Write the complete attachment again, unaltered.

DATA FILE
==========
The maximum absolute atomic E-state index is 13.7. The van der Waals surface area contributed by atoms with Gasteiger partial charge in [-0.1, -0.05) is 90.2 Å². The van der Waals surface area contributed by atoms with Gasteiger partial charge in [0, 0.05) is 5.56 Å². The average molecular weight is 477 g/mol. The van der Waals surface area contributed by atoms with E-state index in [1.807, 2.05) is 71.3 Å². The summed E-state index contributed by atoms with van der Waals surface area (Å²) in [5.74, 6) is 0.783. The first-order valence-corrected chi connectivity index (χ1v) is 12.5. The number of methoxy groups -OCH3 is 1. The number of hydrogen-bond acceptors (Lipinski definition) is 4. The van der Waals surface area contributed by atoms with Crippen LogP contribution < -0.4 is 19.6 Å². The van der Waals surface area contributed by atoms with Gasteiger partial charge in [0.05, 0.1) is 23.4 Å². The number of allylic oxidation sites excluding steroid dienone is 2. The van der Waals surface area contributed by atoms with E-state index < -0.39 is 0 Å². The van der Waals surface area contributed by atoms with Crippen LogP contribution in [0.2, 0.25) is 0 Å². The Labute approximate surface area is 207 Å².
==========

The maximum absolute atomic E-state index is 13.7. The van der Waals surface area contributed by atoms with Gasteiger partial charge in [-0.1, -0.05) is 90.2 Å². The van der Waals surface area contributed by atoms with Gasteiger partial charge in [0, 0.05) is 5.56 Å². The average molecular weight is 477 g/mol. The van der Waals surface area contributed by atoms with E-state index in [1.807, 2.05) is 71.3 Å². The summed E-state index contributed by atoms with van der Waals surface area (Å²) in [5.74, 6) is 0.783. The first-order valence-corrected chi connectivity index (χ1v) is 12.5. The number of methoxy groups -OCH3 is 1. The number of hydrogen-bond acceptors (Lipinski definition) is 4. The van der Waals surface area contributed by atoms with Crippen LogP contribution < -0.4 is 19.6 Å². The van der Waals surface area contributed by atoms with Gasteiger partial charge in [0.05, 0.1) is 23.4 Å². The number of allylic oxidation sites excluding steroid dienone is 2. The van der Waals surface area contributed by atoms with E-state index < -0.39 is 0 Å². The van der Waals surface area contributed by atoms with Crippen LogP contribution in [0.2, 0.25) is 0 Å². The Labute approximate surface area is 207 Å².